2. Opponents of this type of agrarian reform argue that owners are not really ready to sell their land, or, if they sell, they will only sell land of a lesser quality and at a price far above its real value, given that the state provides subsidies to purchasers. Moreover, they believe that these reforms only create very limited land transactions and therefore do not really contribute substantially to modify unequal land distribution

  3. Advocates of compulsory agrarian reform stress that expropriation is justified in cases land is not exploited by their owner. The allocation of land to small and poor producers will then contribute to economic growth and poverty reduction, provided these producers are trained and have access to the resources required to cultivate the land distributed. It can also help to reduce political tension in the countries where the population is strongly mobilised on land issues.

Whichever approach adopted, results of agrarian reform have, until now, been rather disappointing in most cases, mostly because they were not really fully implemented because of lack of political will. In fact, it is even possible to expect a degradation of the situation regarding land distribution, as there are increasing threats on land.

Threats on land

Because of its central role in rural societies, land has always been a major issue. It has been the object of greed by members of these rural societies and by outsiders.

The colonial period

From a historical point of view, the establishment of settlements owned by “outsiders” and the development of plantations owned by multinationals have been the main means by which local people have been deprived of land access.

As early as in Roman times, the best land in North Africa was distributed to former Roman legionaries as it became the breadbasket of ancient Rome.

In the XIXth century, with the development of colonialism, there was a large scale movement of land appropriation in conquered countries of the South. For example, 130,000 settlers were established on the best land in Algeria between 1871 and 1881, and they owned 2.7 million ha by 1963. In Kenya, white settlers grabbed close to 3 million ha of the best land.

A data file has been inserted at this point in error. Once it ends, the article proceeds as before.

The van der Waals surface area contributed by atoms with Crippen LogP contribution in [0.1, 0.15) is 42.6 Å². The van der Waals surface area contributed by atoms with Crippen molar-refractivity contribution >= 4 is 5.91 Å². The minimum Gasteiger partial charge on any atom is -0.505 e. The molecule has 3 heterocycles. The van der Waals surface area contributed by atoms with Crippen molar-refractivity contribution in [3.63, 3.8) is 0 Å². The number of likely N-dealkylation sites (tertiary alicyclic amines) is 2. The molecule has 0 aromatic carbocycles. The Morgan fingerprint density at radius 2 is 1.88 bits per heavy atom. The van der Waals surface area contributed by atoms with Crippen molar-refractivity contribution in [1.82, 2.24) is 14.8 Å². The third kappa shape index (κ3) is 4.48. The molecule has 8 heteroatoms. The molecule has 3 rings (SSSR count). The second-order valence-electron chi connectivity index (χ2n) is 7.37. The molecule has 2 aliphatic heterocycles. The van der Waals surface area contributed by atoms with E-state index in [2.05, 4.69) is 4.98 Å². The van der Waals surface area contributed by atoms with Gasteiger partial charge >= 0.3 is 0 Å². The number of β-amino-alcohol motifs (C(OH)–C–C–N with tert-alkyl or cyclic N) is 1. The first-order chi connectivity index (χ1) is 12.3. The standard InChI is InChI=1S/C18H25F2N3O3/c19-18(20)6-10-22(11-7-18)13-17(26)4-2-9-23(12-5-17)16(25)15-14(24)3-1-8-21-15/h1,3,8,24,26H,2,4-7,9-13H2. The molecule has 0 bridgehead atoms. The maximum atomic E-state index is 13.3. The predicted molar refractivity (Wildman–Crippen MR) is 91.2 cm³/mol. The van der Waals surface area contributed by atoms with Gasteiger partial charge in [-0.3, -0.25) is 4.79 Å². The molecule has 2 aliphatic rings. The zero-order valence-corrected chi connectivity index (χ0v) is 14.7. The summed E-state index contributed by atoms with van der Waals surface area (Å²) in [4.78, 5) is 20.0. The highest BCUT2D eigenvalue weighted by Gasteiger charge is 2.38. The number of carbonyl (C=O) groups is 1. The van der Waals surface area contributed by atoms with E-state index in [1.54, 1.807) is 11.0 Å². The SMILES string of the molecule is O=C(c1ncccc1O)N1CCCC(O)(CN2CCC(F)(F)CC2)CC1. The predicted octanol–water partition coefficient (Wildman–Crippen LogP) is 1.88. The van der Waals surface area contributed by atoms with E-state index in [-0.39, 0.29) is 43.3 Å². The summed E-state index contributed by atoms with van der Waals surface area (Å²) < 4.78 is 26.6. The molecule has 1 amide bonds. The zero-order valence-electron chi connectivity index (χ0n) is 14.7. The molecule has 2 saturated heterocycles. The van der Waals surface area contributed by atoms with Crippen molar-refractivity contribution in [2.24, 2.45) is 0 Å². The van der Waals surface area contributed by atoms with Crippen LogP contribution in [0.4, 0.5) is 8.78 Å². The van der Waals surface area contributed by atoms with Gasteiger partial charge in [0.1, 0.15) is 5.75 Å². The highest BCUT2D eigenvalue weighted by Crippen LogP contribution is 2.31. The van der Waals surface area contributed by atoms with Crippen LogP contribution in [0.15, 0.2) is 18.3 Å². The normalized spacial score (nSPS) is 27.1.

In Guatemala, United Fruit (now Chiquita) was called by the local government in 1901 to manage the local postal service and was soon to be granted by the authorities a contract to build the main railroad. By 1940, United Fruit had taken over, with the complicity of the corrupt local government, 42% of agricultural land to cultivate bananas. Similar events took place in other parts of the world: rubber plantations by Michelin in Vietnam (since 1925), by Firestone in Liberia (since 1926), by Unilever in Nigeria (since 1925). These takeovers were the result of a deliberate policy of the colonial powers and their local allies to expand the production of tropical products for supplying colonial ‘‘mother countries’’. This led to the establishment of a bimodal system where huge export-oriented latifundia-like plantations coexist with micro-farms, as can be observed in large parts of Latin America, the South of the USA and some countries in Africa (particularly in Southern Africa) and Asia (e.g. The Philippines).

Since the middle of the XXth century